, Volume 52, Issue 1, pp 64-74

Examination of the “null” model of connor and simberloff for species co-occurrences on Islands

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Summary

Among birds of the Bismarck Archipelago, only certain combinations of the species in a guild coexist on islands, and some species that are very similar ecologically have mutually exclusive distributions. Diamond (1975) interpreted these patterns as biologically significant, involving effects such as competition. Connor and Simberloff (1979) claimed such patterns to be not recognizably different from random, because they were scarcely distinguishable from those generated by a “null” distribution supposedly not incorporating competition.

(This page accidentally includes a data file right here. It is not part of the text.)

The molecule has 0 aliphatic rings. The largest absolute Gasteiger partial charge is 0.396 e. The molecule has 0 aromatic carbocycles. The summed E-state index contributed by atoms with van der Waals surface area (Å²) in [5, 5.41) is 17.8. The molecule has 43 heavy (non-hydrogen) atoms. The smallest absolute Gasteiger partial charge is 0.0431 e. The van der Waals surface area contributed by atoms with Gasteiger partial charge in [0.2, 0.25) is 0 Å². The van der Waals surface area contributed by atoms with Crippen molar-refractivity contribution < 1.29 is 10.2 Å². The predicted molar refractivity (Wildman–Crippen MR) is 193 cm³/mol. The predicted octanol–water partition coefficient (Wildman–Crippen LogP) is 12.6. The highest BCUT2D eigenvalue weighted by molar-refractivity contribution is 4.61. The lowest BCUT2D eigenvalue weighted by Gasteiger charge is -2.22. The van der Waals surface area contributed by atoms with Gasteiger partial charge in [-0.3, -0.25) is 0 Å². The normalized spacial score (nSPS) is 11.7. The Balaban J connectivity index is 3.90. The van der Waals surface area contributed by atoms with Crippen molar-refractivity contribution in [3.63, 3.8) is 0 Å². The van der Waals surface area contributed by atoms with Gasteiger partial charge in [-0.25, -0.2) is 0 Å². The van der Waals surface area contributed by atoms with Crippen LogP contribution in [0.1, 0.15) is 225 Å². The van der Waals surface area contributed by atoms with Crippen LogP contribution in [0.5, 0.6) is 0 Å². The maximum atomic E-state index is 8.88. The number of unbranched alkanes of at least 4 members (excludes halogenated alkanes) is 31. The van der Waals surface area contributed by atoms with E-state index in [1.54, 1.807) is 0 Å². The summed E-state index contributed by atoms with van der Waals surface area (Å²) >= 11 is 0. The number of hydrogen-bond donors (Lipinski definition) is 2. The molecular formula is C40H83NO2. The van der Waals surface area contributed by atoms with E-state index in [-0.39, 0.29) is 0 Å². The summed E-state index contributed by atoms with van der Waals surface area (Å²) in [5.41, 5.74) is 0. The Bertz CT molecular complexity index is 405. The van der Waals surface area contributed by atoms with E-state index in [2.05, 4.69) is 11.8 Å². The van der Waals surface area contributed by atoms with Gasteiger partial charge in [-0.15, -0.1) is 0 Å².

On examining the analysis by Connor and Simberloff, we find that it actually yields the opposite conclusion: three faunas tested have grossly non-random structures, while their test is unworkable for the fourth fauna. The method of Connor and Simberloff for generating a null distribution has many fatal weaknesses: dilution of relevant data from guilds with irrelevant data from the whole species pool; hidden incorporation of effects of competition into the constraints; inability to recognize a checkerboard, the extreme example of a distribution produced by competition; reliance on inefficient Monte Carlo simulations; severe constraints that sometimes make generation of a null distribution impossible; failure to weight species combinations; and failure to identify the direction of non-randomness or the species combinations most responsible.

Finally, we use other recent studies by Simberloff and coleagues to examine the value of constructing null hypotheses in community ecology.